WE SPOKE to Cameron Lukey about his Rock Hudson play, which was due to open late last year but had to postpone when the venue was suddenly unavailable.
Hudson was famous for playing the handsome movie hero opposite Doris Day, cinema’s “professional virgin” during the reign of Elizabeth Taylor and Marilyn Monroe. Their hit film was Pillow Talk, infamous for having them in the bath together – except it was split-screen and separate bathrooms.
1959 | Hudson with Doris Day in Pillow Talk . . .
But these days Hudson is more infamous as the gay actor forced to come out just before he died in 1985, at 59, of AIDS, when his lover, Marc Christian, forced his hand by suing him for reckless endangerment, for keeping his HIV status secret while continuing to have sex with him.
It’s a bit more complicated than that, says Lukey.
And, what’s more, maybe we’ve been too harsh on Hudson anyway.
It’s ironic a guy called Rock was as morally hard as marshmallow; an outstanding fake on two levels -- secretly gay while pretending to be a straight heartthrob and a liar to his lover about his status.
That's the big question. Marc Christian claimed Rock lied about his AIDS diagnosis to continue having sex with him. But Hudson’s friends and colleagues said Hudson and Christian only had a brief fling and Christian manipulated his way into Hudson’s house and blackmailed him by threatening to expose him to the press. There are some holes in Christian’s story that I don’t think would hold up today.
But a lot of what Christian says makes you ask how is that possible? There are a lot of anomalies in the story. That's why it fascinates me. One minute I think, and I hope the audience will too, of course Hudson lied to him otherwise why would he have done such and such. Then I think but that makes no sense. Why would Christian have done that if he was genuinely afraid he could've got AIDS from Hudson? It’s not black and white. I can’t say for sure Rock Hudson was guilty in this.
Cameron Lukey discusses Playing Rock Hudson . . .
Yet Hudson made himself vulnerable in the first place by living a lie.
That's the bigger issue here. But are we being too harsh on him? He’s an actor who built a career out of pretending to be someone else on screen for people who willingly paid to see him be someone else. Is it any wonder the lines of reality blurred. Or is that being too kind to him?
That's really hard to answer. Hudson fell into his image. It was constructed around him. His agent, Henry Wilson, created it and then Hudson was stuck with it. He always said he never liked the name Rock Hudson [he was born Roy Harold Scherer junior]. He had no control over the fact he was tall and incredibly handsome. I think he loved his work so much he had to play the game to maintain his career.
From what his friends have said his screen image wasn’t that different to how he was. He wasn’t camp or flamboyant, switching on the masculine charm for film. How he carried himself on screen was apparently how he was in real life. It’s just instead of kissing Doris Day he was kissing a guy.
Yet his whole marketability was built on the fact he was kissing women, not men.
Absolutely. There's no doubt he never would have had a career if the public had known. Almost the entire industry, and the press, knew and chose to keep his secret.
1956 | Hudson and Elizabeth Taylor in Giant . . .
The same today. We know there are more than a handful of high-profile movie stars who are gay, we know who they are, but they won’t come out and they’re trading on the fact they’re “straight”.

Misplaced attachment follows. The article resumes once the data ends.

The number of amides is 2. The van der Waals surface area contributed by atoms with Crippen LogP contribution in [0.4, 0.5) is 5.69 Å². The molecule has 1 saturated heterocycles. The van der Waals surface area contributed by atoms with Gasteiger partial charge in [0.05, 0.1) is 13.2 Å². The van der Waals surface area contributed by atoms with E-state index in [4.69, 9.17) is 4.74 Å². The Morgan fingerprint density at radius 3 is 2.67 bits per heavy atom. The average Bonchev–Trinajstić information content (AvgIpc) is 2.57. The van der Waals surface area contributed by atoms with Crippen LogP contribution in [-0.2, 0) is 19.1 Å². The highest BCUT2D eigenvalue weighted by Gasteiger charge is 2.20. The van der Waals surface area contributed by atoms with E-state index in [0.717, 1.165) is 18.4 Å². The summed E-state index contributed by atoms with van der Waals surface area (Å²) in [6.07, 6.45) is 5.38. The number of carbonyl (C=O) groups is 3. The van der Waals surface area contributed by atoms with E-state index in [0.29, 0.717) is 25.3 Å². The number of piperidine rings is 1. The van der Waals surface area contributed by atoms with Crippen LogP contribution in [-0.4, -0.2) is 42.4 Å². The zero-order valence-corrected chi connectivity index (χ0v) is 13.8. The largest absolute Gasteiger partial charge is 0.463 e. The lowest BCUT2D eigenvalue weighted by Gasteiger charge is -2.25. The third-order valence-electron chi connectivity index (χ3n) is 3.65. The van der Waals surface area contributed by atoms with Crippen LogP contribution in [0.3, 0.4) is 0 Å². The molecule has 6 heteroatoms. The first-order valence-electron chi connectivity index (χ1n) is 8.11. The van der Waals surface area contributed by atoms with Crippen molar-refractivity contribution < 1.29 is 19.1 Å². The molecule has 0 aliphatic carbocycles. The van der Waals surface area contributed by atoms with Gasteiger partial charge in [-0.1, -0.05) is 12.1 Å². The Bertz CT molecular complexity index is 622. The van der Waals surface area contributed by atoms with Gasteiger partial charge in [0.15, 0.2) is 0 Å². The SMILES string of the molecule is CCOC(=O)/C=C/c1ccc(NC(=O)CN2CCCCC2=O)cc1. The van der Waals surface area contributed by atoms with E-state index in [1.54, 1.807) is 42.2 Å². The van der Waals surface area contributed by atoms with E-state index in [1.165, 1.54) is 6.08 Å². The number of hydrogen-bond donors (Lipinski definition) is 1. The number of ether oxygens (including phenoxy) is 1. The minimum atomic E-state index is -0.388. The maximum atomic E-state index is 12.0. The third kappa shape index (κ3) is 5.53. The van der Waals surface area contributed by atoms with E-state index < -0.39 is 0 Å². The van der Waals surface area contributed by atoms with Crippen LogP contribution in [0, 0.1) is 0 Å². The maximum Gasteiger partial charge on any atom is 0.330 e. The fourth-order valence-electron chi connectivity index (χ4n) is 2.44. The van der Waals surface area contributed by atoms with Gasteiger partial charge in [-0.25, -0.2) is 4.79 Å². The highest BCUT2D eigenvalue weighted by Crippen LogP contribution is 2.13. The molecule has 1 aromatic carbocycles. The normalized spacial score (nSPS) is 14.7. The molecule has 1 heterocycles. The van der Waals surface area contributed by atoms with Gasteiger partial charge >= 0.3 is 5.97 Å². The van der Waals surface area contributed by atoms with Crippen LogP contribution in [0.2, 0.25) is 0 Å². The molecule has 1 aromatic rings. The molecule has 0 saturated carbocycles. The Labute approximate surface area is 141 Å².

I don't understand it. Like everybody knows that xxxxx is gay. And yet he goes on talkshows and the hosts themselves play to the game by asking about his wife and they know it’s a facade. Yet they all play along. It amazes me that no one has blown the lid.
The economic danger is this: come out and your career is over.
A lot of people wait until their prime is past. Like George Michael, like Ricky Martin. They think I’ve had my moment and now I can be honest. Yet some of the older actors continue to hold onto a past image I suppose.
When stars don’t come out – is it tragic or pathetic?
It's more tragic. I wonder whether xxxxx would’ve come out by now if the lie hadn't got so big. Once you have a family, married for a certain time, your lie now belongs to others and to come out makes them liars.
But it is kind of changing. People like Neil Patrick Harris are a great example of a thriving career regardless of sexuality. In Gone Girl he played a heterosexual character and his straight character in How I Met Your Mother was so sleazy and it was such a family comedy I think it was a bit tongue-in-cheek to have a gay man play the role – a man the audience knew was gay. It softened it, took the edge out of it. If it'd been played by a straight man it would've been just outright sleazy.
Clearly, we should congratulate those who come out regardless of the cost. We can put big demands on people.
I don't think Hollywood is necessarily homophobic, just money-driven. You cast actors according to what the public wants. A lot of the audiences may not be homophobic but if they go see a film and see an actor they know to be gay playing the romantic lead opposite, say, Sandra Bullock, they know it can't be real. Even though it's never real anyway. But that knowledge is a bit of a roadblock for the audience.
When people leave the cinema they don't say they loved a character, they say I loved Julia Roberts in that, or Meryl Streep in that. At least Hollywood is becoming a bit more confident in casting openly gay actors in gay roles. Rather than going for the novelty of casting a straight actor in a gay role [or two of them, as in Brokeback Mountain] with its so-called challenge and bravery and blah-blah-blah. ❏
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